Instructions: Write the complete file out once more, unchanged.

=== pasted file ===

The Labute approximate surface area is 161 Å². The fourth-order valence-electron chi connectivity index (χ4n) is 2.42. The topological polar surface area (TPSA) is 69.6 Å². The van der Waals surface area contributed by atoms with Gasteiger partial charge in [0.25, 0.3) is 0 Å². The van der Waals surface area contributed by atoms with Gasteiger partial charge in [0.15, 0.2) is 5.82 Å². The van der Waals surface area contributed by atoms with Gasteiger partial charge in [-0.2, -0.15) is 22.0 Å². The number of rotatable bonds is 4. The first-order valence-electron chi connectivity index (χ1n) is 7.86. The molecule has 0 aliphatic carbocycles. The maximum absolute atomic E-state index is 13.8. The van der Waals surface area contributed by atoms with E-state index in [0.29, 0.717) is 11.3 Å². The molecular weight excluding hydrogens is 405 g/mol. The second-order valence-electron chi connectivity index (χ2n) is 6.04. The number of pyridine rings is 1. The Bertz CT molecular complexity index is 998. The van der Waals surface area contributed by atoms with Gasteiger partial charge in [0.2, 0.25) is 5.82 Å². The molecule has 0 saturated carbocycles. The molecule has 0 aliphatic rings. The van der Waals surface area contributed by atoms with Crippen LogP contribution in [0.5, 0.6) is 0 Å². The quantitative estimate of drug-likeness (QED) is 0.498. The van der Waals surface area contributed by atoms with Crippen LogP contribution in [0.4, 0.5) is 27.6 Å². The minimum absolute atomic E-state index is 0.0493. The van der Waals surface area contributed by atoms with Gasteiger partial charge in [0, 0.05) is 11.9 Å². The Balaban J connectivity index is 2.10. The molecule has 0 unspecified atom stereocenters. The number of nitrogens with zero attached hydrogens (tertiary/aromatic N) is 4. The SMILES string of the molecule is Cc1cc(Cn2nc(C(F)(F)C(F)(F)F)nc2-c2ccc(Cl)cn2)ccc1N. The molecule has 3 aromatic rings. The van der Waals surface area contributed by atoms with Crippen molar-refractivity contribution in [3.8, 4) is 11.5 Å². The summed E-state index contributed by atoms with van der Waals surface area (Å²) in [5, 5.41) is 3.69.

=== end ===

The Labute approximate surface area is 161 Å². The fourth-order valence-electron chi connectivity index (χ4n) is 2.42. The topological polar surface area (TPSA) is 69.6 Å². The van der Waals surface area contributed by atoms with Gasteiger partial charge in [0.25, 0.3) is 0 Å². The van der Waals surface area contributed by atoms with Gasteiger partial charge in [0.15, 0.2) is 5.82 Å². The van der Waals surface area contributed by atoms with Gasteiger partial charge in [-0.2, -0.15) is 22.0 Å². The number of rotatable bonds is 4. The first-order valence-electron chi connectivity index (χ1n) is 7.86. The molecule has 0 aliphatic carbocycles. The maximum absolute atomic E-state index is 13.8. The van der Waals surface area contributed by atoms with E-state index in [0.29, 0.717) is 11.3 Å². The molecular weight excluding hydrogens is 405 g/mol. The second-order valence-electron chi connectivity index (χ2n) is 6.04. The number of pyridine rings is 1. The Bertz CT molecular complexity index is 998. The van der Waals surface area contributed by atoms with Gasteiger partial charge in [0.2, 0.25) is 5.82 Å². The molecule has 0 saturated carbocycles. The molecule has 0 aliphatic rings. The van der Waals surface area contributed by atoms with Crippen LogP contribution in [0.5, 0.6) is 0 Å². The quantitative estimate of drug-likeness (QED) is 0.498. The van der Waals surface area contributed by atoms with Crippen LogP contribution in [0.4, 0.5) is 27.6 Å². The minimum absolute atomic E-state index is 0.0493. The van der Waals surface area contributed by atoms with Gasteiger partial charge in [0, 0.05) is 11.9 Å². The Balaban J connectivity index is 2.10. The molecule has 0 unspecified atom stereocenters. The number of nitrogens with zero attached hydrogens (tertiary/aromatic N) is 4. The SMILES string of the molecule is Cc1cc(Cn2nc(C(F)(F)C(F)(F)F)nc2-c2ccc(Cl)cn2)ccc1N. The molecule has 3 aromatic rings. The van der Waals surface area contributed by atoms with Crippen molar-refractivity contribution in [3.8, 4) is 11.5 Å². The summed E-state index contributed by atoms with van der Waals surface area (Å²) in [5, 5.41) is 3.69.